Reading a text from a book vs. on a computer screen is visually identical.

Current LCDs have high enough resolution and contrast so that their image is the same as that of print material as measured by all commonly used metrics.

So why do so many people experience discomfort only from digital displays and not books?

Digital eye strain is experienced by the majority of computer users and it is debilitating for a small minority of the population. (They have no trouble reading a book.)

Worse yet, there are known negative health effects of digital display use affecting everyone, also those who do not experience discomfort.

It's the light!

If luminance and contrast are adjusted optimally and the display is placed in an ergonomically correct location, the situation is only different from reading a book in the light emitted by the display

But that is quite a difference. Here's why.

1) Unnatural spectral composition

Our eyes are easy to fool. The white color of an LED (like the backlight in most computer screens) has a very different spectral composition from daylight of the same color temperature. But the receptors of the retina cannot map the whole spectrum: they only sample from a few places and estimate the rest, more or less.

In natural circumstances, this is good enough, since all natural light sources are black-body radiators: their light emission follows the same physical rules. So, at a certain color temperature, their spectral composition will be identical.

Natural light sources produce light with a continuous spectrum, dependent only on the source's temperature. Their physiological effects, including the balance between tissue stress and recovery, are always in optimal balance for the location and time of day.

Not so with LEDs. The regular LCD monitor backlight consists of a blue LED and a phosphor, which converts part of the narrow-band blue light into a broader band of orange. The two together give white light, with an overabundance of some blue wavelengths and a complete lack of deep red and near-infrared. 

A regular white LED emits much of its light right in the range where the retina is most susceptible to photochemical harm. It also lacks the frequencies responsible for aiding tissue recovery.

This leads to the following problems:

2) Flicker

LEDs are most often dimmed through pulse-width modulation: a method where the light source is turned on and off in a rapid fashion. While at higher frequencies, this is usually imperceptible, on the level of the retina and large parts of the brain, there is a phase-locked neural response to the flickering, leading to fatigue and headache. Eye movement planning is also disrupted, making eye movements less precise and thus decreasing reading speed and further inducing fatigue.

3) Lack of circadian dynamics

Naturally, light intensity and color temperature change together, continuously through the day. These changes give cues to our circadian clocks and physiologically prepare all tissues for the upcoming phase of the day. While software-based attempts to introduce these cues to digital displays can somewhat imitate the color changes (at the expense of color resolution), the physiological effects cannot follow, due to spectral limitations.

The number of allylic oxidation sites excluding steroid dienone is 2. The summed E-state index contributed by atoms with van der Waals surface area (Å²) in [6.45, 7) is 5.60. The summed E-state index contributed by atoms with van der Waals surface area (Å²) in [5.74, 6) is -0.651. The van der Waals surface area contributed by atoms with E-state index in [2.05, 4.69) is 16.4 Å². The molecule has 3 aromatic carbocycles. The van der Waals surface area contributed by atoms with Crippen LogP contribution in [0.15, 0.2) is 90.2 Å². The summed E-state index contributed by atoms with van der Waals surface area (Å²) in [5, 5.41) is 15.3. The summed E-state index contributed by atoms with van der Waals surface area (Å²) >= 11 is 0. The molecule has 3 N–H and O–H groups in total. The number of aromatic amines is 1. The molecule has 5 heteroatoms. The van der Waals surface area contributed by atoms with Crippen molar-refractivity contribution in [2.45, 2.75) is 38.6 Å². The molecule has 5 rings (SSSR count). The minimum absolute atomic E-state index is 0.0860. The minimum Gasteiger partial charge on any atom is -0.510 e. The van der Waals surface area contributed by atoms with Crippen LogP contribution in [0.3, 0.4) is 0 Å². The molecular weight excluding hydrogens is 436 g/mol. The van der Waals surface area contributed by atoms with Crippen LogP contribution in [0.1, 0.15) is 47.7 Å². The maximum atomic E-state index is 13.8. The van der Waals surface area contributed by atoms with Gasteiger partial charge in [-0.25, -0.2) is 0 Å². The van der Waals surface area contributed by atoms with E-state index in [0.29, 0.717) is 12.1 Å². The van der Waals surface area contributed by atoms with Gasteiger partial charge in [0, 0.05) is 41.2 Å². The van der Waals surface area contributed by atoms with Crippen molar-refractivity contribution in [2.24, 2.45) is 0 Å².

There is no shortage of products which aim to mitigate the harm from computer displays. Since the role of blue light in both keeping us awake and causing oxidative stress is quite well-known already, various forms of filtering are available to reduce this short-wavelength contribution.

Owing to the inherently choppy spectrum of the display backlight, however, these either achieve little (all software-based filtering and most forms of physical filtering), or they severely distort colors. When physical filtering is done effectively (the short end of the spectrum is mostly cut off), only a broad band of orange light remains — reducing color contrast so dramatically that all colors, even red, will turn into shades of orange... With full-spectrum light, the same filtering results in a far lower degree of color distortion.

This is also where more expensive and "eye-care" monitors can perform somewhat better: if the blue spike in the spectral composition of the backlight source is less prominent and the total spectrum is somewhat wider, the above color distortion will be less obvious. Similarly, some of these monitors flicker at higher frequencies, or not in all settings. However, they are all based on LED backlighting, inherently carrying the same issues, just to a lesser degree.

Alternatively, some products attempt to "correct" the LED spectrum by supplying some of the missing deep red and near-infrared frequencies from an additional lamp, placed next to the computer screen. While these can have beneficial effects for the eyes, their light will not fall on the most precious central parts of the retina: since the viewer's gaze (foveal vision) remains on the display, it is still primarily affected by its light. These lamps also cannot rid the flicker and the sleep-disrupting effects of blue light, or add circadian dynamics to the light environment.

Finally, e-ink displays (used in daylight) are great for the eyes — when they are able to serve as an alternative. Their lack of colors and inability to display dynamic content, however, make them insufficient for most tasks, like browsing the web, video calls, watching a movie, and so on.

Instead of mitigating harm, Pixun solves the root cause of the problem by using natural light only.

Displays are the only lighting application where the intended use is staring directly at the light source. Therefore, it is paramount that we use the best light available. This is always natural light: a black-body radiator emitting full-spectrum light, tuned optimally for the time of day and location, and without any flicker. 

For more about the background and references, please see our Problem and Solution pages.